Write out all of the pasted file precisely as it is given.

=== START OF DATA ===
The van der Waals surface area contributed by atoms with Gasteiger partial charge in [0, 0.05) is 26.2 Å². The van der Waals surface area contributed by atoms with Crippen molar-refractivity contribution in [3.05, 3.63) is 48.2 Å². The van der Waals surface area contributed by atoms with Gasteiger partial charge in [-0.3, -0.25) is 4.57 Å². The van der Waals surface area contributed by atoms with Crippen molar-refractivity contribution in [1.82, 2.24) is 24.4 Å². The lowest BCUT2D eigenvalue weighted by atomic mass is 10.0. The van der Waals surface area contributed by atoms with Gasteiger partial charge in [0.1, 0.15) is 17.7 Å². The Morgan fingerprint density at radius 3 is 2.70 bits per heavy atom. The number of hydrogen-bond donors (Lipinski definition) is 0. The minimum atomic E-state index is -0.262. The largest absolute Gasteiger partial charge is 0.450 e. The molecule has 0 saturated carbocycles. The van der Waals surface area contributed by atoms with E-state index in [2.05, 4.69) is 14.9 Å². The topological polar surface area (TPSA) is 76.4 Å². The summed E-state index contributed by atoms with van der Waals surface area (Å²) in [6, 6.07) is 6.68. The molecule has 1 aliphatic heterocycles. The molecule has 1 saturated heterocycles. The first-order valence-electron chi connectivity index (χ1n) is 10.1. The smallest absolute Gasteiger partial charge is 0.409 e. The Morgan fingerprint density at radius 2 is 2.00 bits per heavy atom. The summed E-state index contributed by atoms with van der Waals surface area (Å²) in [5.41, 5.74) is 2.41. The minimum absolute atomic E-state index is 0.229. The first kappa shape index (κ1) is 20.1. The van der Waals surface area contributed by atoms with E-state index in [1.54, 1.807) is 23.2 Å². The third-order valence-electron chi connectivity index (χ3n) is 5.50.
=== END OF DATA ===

The van der Waals surface area contributed by atoms with Gasteiger partial charge in [0, 0.05) is 26.2 Å². The van der Waals surface area contributed by atoms with Crippen molar-refractivity contribution in [3.05, 3.63) is 48.2 Å². The van der Waals surface area contributed by atoms with Gasteiger partial charge in [-0.3, -0.25) is 4.57 Å². The van der Waals surface area contributed by atoms with Crippen molar-refractivity contribution in [1.82, 2.24) is 24.4 Å². The lowest BCUT2D eigenvalue weighted by atomic mass is 10.0. The van der Waals surface area contributed by atoms with Gasteiger partial charge in [0.1, 0.15) is 17.7 Å². The Morgan fingerprint density at radius 3 is 2.70 bits per heavy atom. The number of hydrogen-bond donors (Lipinski definition) is 0. The minimum atomic E-state index is -0.262. The largest absolute Gasteiger partial charge is 0.450 e. The molecule has 0 saturated carbocycles. The van der Waals surface area contributed by atoms with E-state index in [2.05, 4.69) is 14.9 Å². The topological polar surface area (TPSA) is 76.4 Å². The summed E-state index contributed by atoms with van der Waals surface area (Å²) in [6, 6.07) is 6.68. The molecule has 1 aliphatic heterocycles. The molecule has 1 saturated heterocycles. The first-order valence-electron chi connectivity index (χ1n) is 10.1. The smallest absolute Gasteiger partial charge is 0.409 e. The Morgan fingerprint density at radius 2 is 2.00 bits per heavy atom. The summed E-state index contributed by atoms with van der Waals surface area (Å²) in [5.41, 5.74) is 2.41. The minimum absolute atomic E-state index is 0.229. The first kappa shape index (κ1) is 20.1. The van der Waals surface area contributed by atoms with E-state index in [1.54, 1.807) is 23.2 Å². The third-order valence-electron chi connectivity index (χ3n) is 5.50.